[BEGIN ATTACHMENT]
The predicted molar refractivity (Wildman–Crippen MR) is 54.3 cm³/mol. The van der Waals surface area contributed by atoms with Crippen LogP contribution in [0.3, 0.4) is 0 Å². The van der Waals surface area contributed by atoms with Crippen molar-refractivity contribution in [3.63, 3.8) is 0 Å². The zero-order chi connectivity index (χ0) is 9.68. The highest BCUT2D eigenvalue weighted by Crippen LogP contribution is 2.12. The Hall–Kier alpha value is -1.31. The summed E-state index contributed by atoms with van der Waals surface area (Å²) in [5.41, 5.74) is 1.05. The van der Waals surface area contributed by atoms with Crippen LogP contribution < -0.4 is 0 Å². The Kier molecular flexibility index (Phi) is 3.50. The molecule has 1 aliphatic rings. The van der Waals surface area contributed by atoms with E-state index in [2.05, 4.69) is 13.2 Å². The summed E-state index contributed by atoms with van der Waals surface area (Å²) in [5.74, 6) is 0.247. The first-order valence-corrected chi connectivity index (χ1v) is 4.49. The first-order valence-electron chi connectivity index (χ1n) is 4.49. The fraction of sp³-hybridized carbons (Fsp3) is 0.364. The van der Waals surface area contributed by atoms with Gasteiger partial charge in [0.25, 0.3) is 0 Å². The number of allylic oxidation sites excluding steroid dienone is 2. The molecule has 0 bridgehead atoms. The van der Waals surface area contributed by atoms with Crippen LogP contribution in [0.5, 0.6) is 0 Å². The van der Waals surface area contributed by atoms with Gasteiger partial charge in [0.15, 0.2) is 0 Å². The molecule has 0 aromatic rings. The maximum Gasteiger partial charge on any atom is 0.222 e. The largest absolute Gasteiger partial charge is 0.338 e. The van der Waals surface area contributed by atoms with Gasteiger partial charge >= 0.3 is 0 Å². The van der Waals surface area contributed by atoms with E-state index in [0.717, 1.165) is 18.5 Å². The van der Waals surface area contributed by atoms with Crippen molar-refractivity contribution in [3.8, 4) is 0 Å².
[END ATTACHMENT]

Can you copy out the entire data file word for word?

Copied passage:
The predicted molar refractivity (Wildman–Crippen MR) is 54.3 cm³/mol. The van der Waals surface area contributed by atoms with Crippen LogP contribution in [0.3, 0.4) is 0 Å². The van der Waals surface area contributed by atoms with Crippen molar-refractivity contribution in [3.63, 3.8) is 0 Å². The zero-order chi connectivity index (χ0) is 9.68. The highest BCUT2D eigenvalue weighted by Crippen LogP contribution is 2.12. The Hall–Kier alpha value is -1.31. The summed E-state index contributed by atoms with van der Waals surface area (Å²) in [5.41, 5.74) is 1.05. The van der Waals surface area contributed by atoms with Crippen LogP contribution < -0.4 is 0 Å². The Kier molecular flexibility index (Phi) is 3.50. The molecule has 1 aliphatic rings. The van der Waals surface area contributed by atoms with E-state index in [2.05, 4.69) is 13.2 Å². The summed E-state index contributed by atoms with van der Waals surface area (Å²) in [5.74, 6) is 0.247. The first-order valence-corrected chi connectivity index (χ1v) is 4.49. The first-order valence-electron chi connectivity index (χ1n) is 4.49. The fraction of sp³-hybridized carbons (Fsp3) is 0.364. The van der Waals surface area contributed by atoms with Gasteiger partial charge in [0.25, 0.3) is 0 Å². The number of allylic oxidation sites excluding steroid dienone is 2. The molecule has 0 bridgehead atoms. The van der Waals surface area contributed by atoms with Crippen LogP contribution in [0.5, 0.6) is 0 Å². The van der Waals surface area contributed by atoms with Gasteiger partial charge in [0.15, 0.2) is 0 Å². The molecule has 0 aromatic rings. The maximum Gasteiger partial charge on any atom is 0.222 e. The largest absolute Gasteiger partial charge is 0.338 e. The van der Waals surface area contributed by atoms with Gasteiger partial charge >= 0.3 is 0 Å². The van der Waals surface area contributed by atoms with E-state index in [0.717, 1.165) is 18.5 Å². The van der Waals surface area contributed by atoms with Crippen molar-refractivity contribution in [3.8, 4) is 0 Å².